We never had any problem with him. He was very down to earth. We looked after him as our own son. He used to eat at our place whenever he was in Yorkshire. Anjali was not his wife yet, but she was also in England and became a very good friend of my daughter, Asma.
Sachin was very close to my family — my wife, my daughter, my mom and dad. Whenever my parents saw Sachin on television they used to get excited. Sadly, they are not alive any more.
When he had time we took him around. We took him to Blackpool and showed him other places. But, he generally ate, slept and thought cricket.
I have seen my league players — most of them play on Saturdays and never bother practicing for the rest of the week. And Sachin used to play county cricket. If he finished at half-past five or six o’clock, he used to come to my ground in Spen Victoria where Vinod used to be, and he used to practice with us. He was so determined, so keen and had this incredible love for the game. He was so dedicated to cricket.
We played a lot of benefit matches those days. Whenever I asked him whether he was available for benefit games, he never said no. Be it Suru Nayak’s benefit, or Sanjay Manjrekar’s benefit, Jatin Paranjape’s benefit, whenever I asked him he was always ready to play. He always wanted to play cricket, whatever the form. Even when it was the only free day in the week while playing for Yorkshire, he found the time.
And there is something very, very nice of him which I will always remember as long as I live. The day before he was supposed to go back to India, he was playing an away game. He returned very late, around 11.00 o’clock, and had to do his packing. And after that, at nearly quarter to 12, he knocked at my door. I was fast asleep and got up, and was surprised to find Sachin at my door. I asked him, “What are you doing at this time of the night?” He said, “I want to touch your feet before I go.” He touched my feet and my wife’s feet. Every time before leaving India he used to touch the feet of his coach Ramakant Achrekar as well.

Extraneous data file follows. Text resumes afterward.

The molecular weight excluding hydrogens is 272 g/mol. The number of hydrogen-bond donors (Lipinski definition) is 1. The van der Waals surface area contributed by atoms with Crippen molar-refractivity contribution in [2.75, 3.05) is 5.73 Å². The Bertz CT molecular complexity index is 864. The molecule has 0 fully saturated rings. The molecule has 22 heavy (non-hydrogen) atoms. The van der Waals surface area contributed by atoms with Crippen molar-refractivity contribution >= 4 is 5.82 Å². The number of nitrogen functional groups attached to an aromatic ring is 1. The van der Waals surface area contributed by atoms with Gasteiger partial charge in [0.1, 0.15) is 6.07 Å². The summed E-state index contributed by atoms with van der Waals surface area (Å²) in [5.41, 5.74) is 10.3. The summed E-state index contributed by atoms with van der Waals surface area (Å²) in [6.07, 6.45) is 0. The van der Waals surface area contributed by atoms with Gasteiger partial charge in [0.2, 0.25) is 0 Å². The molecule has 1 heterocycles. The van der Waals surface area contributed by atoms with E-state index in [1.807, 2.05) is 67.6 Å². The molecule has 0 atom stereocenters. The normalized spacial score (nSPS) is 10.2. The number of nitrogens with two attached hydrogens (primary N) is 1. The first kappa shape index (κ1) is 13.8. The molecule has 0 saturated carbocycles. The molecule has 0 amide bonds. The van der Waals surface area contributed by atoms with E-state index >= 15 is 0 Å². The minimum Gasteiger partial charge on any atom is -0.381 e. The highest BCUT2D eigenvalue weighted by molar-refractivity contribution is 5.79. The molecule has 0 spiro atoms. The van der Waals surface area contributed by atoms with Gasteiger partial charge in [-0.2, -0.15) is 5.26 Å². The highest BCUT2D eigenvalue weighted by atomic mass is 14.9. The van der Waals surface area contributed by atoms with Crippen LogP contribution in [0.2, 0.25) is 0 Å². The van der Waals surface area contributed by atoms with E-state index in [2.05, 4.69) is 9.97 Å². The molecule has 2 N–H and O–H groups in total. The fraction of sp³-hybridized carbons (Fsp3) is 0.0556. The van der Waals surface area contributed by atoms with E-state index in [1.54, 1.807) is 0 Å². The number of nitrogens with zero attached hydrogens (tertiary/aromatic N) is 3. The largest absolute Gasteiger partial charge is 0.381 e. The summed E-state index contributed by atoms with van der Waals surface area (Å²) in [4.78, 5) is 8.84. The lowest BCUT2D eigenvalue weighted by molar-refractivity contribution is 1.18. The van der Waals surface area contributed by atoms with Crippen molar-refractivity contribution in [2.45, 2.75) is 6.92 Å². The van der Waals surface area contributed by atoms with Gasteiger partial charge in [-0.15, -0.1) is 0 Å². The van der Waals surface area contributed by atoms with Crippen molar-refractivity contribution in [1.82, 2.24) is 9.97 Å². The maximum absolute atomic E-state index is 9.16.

The last time I met him, someone asked him pointing towards me, “You know him?” And he said, “Yes, he looked after me for three or four months. Every day I was eating at his house. How can I forget him and Mariam-bhabi (my wife) and Asma?” Even now, whenever he comes to Yorkshire, he always has dinner with us.
I have signed a lot of players and can generally say he is going to be a good player, and he is going to be a great player — but this one wasn’t a good or great, he was a genius.
He has changed the face of Indian cricket. He played for India at a very, very young age. Nowadays, not only in India but across the world players are coming into the Test side much earlier. Not at 23-24 like they used to in the past. Even in England Joe Root and Johnny Bairstow entered the team as youngsters. Now no one says that young people are not mature enough. This is all because of Sachin.
Earlier Indian parents used to say they wanted their sons to become engineers, doctors and all that. Nowadays when I go to India, they tell me, “Solly-bhai, take him to England and make him a Sachin Tendulkar.”
Indeed, Sachin Tendulkar is a genius — and a gentleman.
– As told to Arunabha Sengupta
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(Solly Adam migrated to England in 1963 and started his business of petrol stations in 1972. As his business prospered he pursued his interest in cricket, and nurtured many young Indian and Pakistani cricketers who have gone on to become household names. He now runs his sports clothing and equipment company – Solly Sports)